A New Giant Tyrant, Zhuchengtyrannus

Feedloader (Clickability)

"While 2010 was celebrated as the year of ceratopsians by many," paleontologist Dave Hone wrote at Archosaur Musings yesterday, "it should not be overlooked the huge number of tyrannosaurs that have cropped up in the last year or so." He's right. For a long time Albertosaurus, Gorgosaurus, Daspletosaurus, Tarbosaurus and, of course, Tyrannosaurus made up most of what we knew about the tyrant dinosaurs, and all were large, Late Cretaceous apex predators. Only in the last decade or so have we started to understand the origins and early evolution of these carnivores, and many new species of tyrannosaur have been turned up at field sites and in museum drawers.

Hone, along with a large team of collaborators, has just added another member to the tyrant dinosaur pantheon. Described in an in-press Cretaceous Research paper, the new dinosaur has been named Zhuchengtyrannus magnus. It was an enormous, Late Cretaceous meat-eater.

For the moment, the known remains of Zhuchengtyrannus are limited to part of an upper jaw (the maxilla) and the tooth-bearing portion of the lower jaw (the dentary). They were found in a quarry near the city of Zhucheng in China's Shandong Province dating to a little more than 73.5 million years ago, not far from where the giant hadrosaur Shantungosaurus was discovered. Isolated tyrannosaur teeth and a toe bone had previously been found in the area, but the new skull material is unique enough to know that Zhuchengtyrannus was distinct from other large tyrants, including a second, as-yet-undescribed tyrannosaur found at the same location.

The distinguishing traits of the Zhuchengtyrannus fossils are subtle features that it takes a paleontologist's eye to see. How the various fenestrae, fossa, and other landmarks on the skull are organized make all the difference, especially since Zhuchengtyrannus was comparable in size to Tarbosaurus, another tyrannosaur living in the same area at the same time.

Both Zhuchengtyrannus and Tarbosaurus were tyrannosaurines, which is the group of familiar, large-bodied tyrant dinosaurs that lived in Asia and western North America during the Late Cretaceous. The new tyrant was also just as large as some of the largest Tarbosaurus specimens, which themselves were nearly as big as some of the biggest Tyrannosaurus from North America. Together Zhuchengtyrannus, Tarbosaurus, and the unnamed species from Zhucheng mark a high diversity of tyrant dinosaurs around the 74-million-year mark in Cretaceous China.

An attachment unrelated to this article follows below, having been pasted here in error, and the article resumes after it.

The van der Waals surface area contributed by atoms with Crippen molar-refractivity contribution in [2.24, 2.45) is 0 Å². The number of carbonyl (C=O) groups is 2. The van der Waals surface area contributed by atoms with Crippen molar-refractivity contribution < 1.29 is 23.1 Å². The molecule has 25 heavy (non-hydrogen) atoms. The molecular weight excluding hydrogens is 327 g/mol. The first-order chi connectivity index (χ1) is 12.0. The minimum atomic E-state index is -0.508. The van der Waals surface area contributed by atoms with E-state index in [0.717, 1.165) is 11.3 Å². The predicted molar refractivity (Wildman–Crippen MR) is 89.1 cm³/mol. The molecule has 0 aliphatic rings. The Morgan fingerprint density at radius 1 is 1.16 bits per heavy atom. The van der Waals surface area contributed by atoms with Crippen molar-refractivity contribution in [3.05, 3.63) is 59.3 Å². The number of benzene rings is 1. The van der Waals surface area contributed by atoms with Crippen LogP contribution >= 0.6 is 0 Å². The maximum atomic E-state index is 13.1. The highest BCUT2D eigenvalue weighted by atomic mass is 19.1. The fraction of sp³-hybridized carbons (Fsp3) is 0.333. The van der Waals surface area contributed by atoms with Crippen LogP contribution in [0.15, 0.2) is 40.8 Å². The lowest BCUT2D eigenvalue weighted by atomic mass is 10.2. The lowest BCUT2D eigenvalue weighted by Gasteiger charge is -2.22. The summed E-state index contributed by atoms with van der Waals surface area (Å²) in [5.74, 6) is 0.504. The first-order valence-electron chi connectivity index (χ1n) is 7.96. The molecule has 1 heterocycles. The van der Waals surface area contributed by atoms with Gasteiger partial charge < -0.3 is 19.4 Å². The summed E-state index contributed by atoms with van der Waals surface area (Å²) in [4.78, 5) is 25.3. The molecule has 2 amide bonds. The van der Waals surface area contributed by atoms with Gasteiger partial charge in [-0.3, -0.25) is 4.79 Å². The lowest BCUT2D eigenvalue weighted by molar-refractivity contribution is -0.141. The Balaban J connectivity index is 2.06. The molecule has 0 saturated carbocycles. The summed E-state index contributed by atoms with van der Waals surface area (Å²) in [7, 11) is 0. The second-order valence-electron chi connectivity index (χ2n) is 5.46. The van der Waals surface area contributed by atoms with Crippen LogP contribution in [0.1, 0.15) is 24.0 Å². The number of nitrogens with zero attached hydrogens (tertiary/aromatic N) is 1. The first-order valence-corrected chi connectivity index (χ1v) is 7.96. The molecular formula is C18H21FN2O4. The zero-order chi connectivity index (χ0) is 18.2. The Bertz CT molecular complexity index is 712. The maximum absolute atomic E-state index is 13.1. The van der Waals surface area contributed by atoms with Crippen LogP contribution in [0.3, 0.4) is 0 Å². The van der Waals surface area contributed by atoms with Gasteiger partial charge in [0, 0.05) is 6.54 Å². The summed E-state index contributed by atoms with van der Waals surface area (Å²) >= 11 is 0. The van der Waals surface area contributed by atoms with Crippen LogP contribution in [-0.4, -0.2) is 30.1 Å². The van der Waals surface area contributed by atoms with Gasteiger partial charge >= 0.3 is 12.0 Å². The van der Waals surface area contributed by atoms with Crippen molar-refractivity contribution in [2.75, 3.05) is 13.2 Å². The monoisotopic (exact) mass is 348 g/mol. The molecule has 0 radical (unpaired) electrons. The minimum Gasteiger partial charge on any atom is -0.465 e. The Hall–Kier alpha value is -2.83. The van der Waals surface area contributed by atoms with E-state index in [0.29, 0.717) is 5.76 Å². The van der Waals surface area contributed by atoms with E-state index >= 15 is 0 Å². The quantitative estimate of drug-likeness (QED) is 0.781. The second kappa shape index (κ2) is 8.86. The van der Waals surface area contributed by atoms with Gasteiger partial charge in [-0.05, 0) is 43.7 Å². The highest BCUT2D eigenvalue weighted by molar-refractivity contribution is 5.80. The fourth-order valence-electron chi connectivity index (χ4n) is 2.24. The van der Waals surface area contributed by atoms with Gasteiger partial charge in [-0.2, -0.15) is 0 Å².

In fact, the discovery of the new tyrannosaurs from Zhucheng may make Tyrannosaurus an especially unusual predator. Hone and co-authors point out that many prehistoric ecosystems hosted multiple species of large predatory dinosaurs, from the Jurassic Morrison Formation of North America to the Late Cretaceous deposits of Morocco. Although the effects of time-averaging have to be taken into account, the general trend appears to be that multiple species of enormous, carnivorous dinosaurs lived alongside one another and likely had different feeding habits to allow this sort of partitioning.

Where Tyrannosaurus stands out is that it appears to have been the only large predator in many of the places where it has been found. Either there are some yet-undiscovered giant predators waiting to be found in the latest Cretaceous rocks of North America, or there was something different about the ecosystems where Tyrannosaurus lived. (For example, juvenile Tyrannosaurus may have hunted different prey, taking the role that might otherwise be played by a different species of large predator in other environments.) Familiar as they are, many mysterious still surround the tyrant dinosaurs.

For more on Zhuchengtyrannus, see Dave Hone's posts (I, II, III) on his Archosaur Musings blog.


Hone, D.; Wang, K.; Sullivan, C.; Zhao, X.; Chen, S.; Li, D.; Ji, S.; Ji, Q.; Xing, X. (2011). A new tyrannosaurine theropod, Zhuchengtyrannus magnus is named based on a maxilla and dentary Cretaceous Research : 10.1016/j.cretres.2011.03.005

Get the latest Science stories in your inbox.